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In this paper, we propose the use of cyclic interval graphs as an alternative representation for register allocation. The "thickness" of the cyclic interval graph captures the notion of overlap between live ranges of variables relative to each particular point of time in the program execution. We demonstrate that cyclic interval graphs provide a feasible and effective representation that accurately captures the periodic nature of live ranges found in loops. A new heuristic algorithm for minimum register allocation, the fat cover algorithm, has been developed and implemented to exploit such program structure. In addition, a new spilling algorithm is proposed that makes use of the extra information available in the interval graph representation. These two algorithms work together to provide a twophase register allocation process that does not require iteration of the spilling or coloring phases. We extend the notion of cyclic interval graphs to hierarchical cyclic interval graphs and we...
Structured Programs have Small TreeWidth and Good Register Allocation
 Information and Computation
, 1995
"... The register allocation problem for an imperative program is often modelled as the coloring problem of the interference graph of the controlflow graph of the program. The interference graph of a flow graph G is the intersection graph of some connected subgraphs of G. These connected subgraphs repre ..."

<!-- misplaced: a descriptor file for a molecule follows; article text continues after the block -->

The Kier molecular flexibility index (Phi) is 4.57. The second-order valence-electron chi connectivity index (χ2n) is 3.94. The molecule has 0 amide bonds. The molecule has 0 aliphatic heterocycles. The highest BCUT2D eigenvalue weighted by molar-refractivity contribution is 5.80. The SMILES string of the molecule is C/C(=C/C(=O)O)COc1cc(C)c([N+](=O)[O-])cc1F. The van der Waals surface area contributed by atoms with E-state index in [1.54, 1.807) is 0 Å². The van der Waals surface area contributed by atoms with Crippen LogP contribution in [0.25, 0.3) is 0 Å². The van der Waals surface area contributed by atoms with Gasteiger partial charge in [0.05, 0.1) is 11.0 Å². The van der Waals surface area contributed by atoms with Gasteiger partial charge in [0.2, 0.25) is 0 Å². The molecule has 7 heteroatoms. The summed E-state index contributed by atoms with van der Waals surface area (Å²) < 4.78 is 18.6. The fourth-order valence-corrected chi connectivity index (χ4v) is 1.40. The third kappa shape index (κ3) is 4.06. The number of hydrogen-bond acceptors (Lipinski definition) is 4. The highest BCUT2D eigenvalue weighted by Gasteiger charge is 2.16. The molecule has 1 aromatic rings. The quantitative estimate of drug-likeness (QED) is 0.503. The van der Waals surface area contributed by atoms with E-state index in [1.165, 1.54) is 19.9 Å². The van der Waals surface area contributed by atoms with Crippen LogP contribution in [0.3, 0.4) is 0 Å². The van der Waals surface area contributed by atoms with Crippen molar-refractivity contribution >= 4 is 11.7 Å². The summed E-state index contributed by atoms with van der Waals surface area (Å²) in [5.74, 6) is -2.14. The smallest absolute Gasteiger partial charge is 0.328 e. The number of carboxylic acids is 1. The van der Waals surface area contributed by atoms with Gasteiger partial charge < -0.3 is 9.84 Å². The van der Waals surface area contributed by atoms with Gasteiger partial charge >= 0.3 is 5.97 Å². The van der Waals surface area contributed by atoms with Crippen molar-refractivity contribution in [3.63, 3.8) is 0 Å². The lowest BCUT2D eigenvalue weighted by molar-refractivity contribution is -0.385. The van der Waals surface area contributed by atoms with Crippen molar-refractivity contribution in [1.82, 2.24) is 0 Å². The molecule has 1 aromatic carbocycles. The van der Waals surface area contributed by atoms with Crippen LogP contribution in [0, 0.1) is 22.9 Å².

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Cited by 54 (1 self)
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The register allocation problem for an imperative program is often modelled as the coloring problem of the interference graph of the controlflow graph of the program. The interference graph of a flow graph G is the intersection graph of some connected subgraphs of G. These connected subgraphs represent the lives, or life times, of variables, so the coloring problem models that two variables with overlapping life times should be in different registers. For general programs with unrestricted gotos, the interference graph can be any graph, and hence we cannot in general color within a factor O(n " ) from optimality unless NP=P. It is shown that if a graph has treewidth k, we can efficiently color any intersection graph of connected subgraphs within a factor (bk=2c + 1) from optimality. Moreover, it is shown that structured (j gotofree) programs, including, for example, short circuit evaluations and multiple exits from loops, have treewidth at most 6. Thus, for every structured progr...